Awkwafina, aka. Nora Lum, seems to be the first female rapper to drop lines about her “vag.” Her hip, catchy single “My Vag,” as the title explains, is about the female anatomy. Specifically, her female anatomy. Rap fans will recognize the similarity of her song to Mickey Avalon’s “My Dick,” which caused a stir in 2006.

Though some may dismiss “My Vag” as a parody, it actually encapsulates the style of her songs - satirical, but with comic appeal. Her videos are great because Awkwafina herself is very entertaining. Those that attended NYU ACE 31: ECHO this year can probably attest to that, after seeing her guest performance with Dumbfoundead.

Hip-Hop listeners could definitely use a break and listen to something refreshing. Some of my favorite lines include: “Yo my vag Harvard Law School / Yo Vag Apex Technical.” Even if you’ve heard it before, this is a really funny song to revisit.

Enjoy the song and have a great week!

This post was a joint effort by Cui and Kim. Cui, thanks for writing most of it and suggesting that I feature Awkwafina! Until next week. 

Sunday Apr 20

On Wednesday April 16th, the MS Sewol, a South Korean ferry was capsized on its way to Jeju Island. This ship was carrying 476 people, many of whom were students from Danwon High School (Ansan City), who were travelling from Incheon to Jeju Island for their holiday trip.

Although the cause of the accident is still unclear, the prosecutor on the case has informed reporters that the third mate was steering the ship on the morning of the accident, one who has had merely six months of experience and had never steered in the area before. It appears that the vessel made an unusually sharp turn that may have caused it to tilt. The tilting of the 6,825-ton vessel in dangerous water conditions occurred rapidly which in turn did not allow the passengers on board to evacuate in time. However, prosecutors are continuing to search for other causes that may have caused the ferry to sink.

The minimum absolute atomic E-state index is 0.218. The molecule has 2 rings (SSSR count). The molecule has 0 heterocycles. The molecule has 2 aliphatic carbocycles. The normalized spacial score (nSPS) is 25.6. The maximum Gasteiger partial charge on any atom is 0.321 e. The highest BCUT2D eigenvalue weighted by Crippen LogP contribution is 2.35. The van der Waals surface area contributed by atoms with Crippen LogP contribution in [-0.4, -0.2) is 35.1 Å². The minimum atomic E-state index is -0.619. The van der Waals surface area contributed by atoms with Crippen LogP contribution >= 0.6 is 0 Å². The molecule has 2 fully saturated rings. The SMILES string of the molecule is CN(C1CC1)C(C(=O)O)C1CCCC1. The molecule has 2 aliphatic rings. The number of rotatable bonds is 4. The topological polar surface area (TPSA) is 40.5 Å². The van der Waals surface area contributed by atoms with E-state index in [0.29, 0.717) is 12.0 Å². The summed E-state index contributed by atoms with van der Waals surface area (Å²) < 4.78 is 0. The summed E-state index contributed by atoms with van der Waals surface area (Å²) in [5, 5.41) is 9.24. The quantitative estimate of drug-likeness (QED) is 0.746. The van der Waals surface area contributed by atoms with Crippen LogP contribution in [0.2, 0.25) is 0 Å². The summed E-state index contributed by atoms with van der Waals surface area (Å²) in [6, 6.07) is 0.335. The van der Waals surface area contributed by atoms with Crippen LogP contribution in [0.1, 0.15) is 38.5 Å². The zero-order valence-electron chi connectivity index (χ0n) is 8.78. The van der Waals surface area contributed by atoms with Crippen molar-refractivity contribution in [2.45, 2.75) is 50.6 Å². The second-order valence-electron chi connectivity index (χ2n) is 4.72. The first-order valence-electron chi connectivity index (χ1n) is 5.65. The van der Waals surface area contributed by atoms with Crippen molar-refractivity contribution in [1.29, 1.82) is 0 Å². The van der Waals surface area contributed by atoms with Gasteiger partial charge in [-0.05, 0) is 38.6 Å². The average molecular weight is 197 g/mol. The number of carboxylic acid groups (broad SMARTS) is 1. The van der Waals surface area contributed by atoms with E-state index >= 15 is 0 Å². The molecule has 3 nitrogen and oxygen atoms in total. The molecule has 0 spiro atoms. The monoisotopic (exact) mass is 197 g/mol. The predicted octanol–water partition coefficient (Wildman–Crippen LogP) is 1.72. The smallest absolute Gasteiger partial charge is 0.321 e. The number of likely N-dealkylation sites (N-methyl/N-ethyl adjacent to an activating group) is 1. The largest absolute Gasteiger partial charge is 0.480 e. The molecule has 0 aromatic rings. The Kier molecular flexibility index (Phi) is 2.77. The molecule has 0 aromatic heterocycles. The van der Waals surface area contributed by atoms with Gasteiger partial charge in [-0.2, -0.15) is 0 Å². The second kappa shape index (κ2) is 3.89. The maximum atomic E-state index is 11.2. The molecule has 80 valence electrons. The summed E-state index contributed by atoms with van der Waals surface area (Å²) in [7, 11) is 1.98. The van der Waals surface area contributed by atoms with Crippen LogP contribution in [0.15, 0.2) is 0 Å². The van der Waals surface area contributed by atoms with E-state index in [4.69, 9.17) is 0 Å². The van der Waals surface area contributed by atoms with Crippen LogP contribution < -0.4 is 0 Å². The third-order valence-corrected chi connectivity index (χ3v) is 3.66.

Currently, three vessels with cranes are at the accident site to prepare to salvage the ferry, but they will not hoist the ship before getting approval from family members of those still believed inside. The lifting could endanger any possible survivors believed to be on-board and result in further casualties. 

As of right now, 174 people have been rescued, the death toll has reached 59, and 243 people are still missing.

In the meantime let us all keep South Korea in our thoughts.

East Asian Studies Night, 2014


I attended EAS Night last Tuesday. Had it not been for my Chinese teacher, I would have missed out on a great show.

Students in Japanese, Chinese and Korean classes put on entertaining performances for a cheering crowd that consisted of language teachers, other students and department heads. Highlights of the night include -

  • Owarai Champloo, NYU students’ version of traditional Japanese storytelling. (My favorite, because I couldn’t stop laughing.)
  • NYU Rhythmic Impulse, who shook the room with their high energy drumming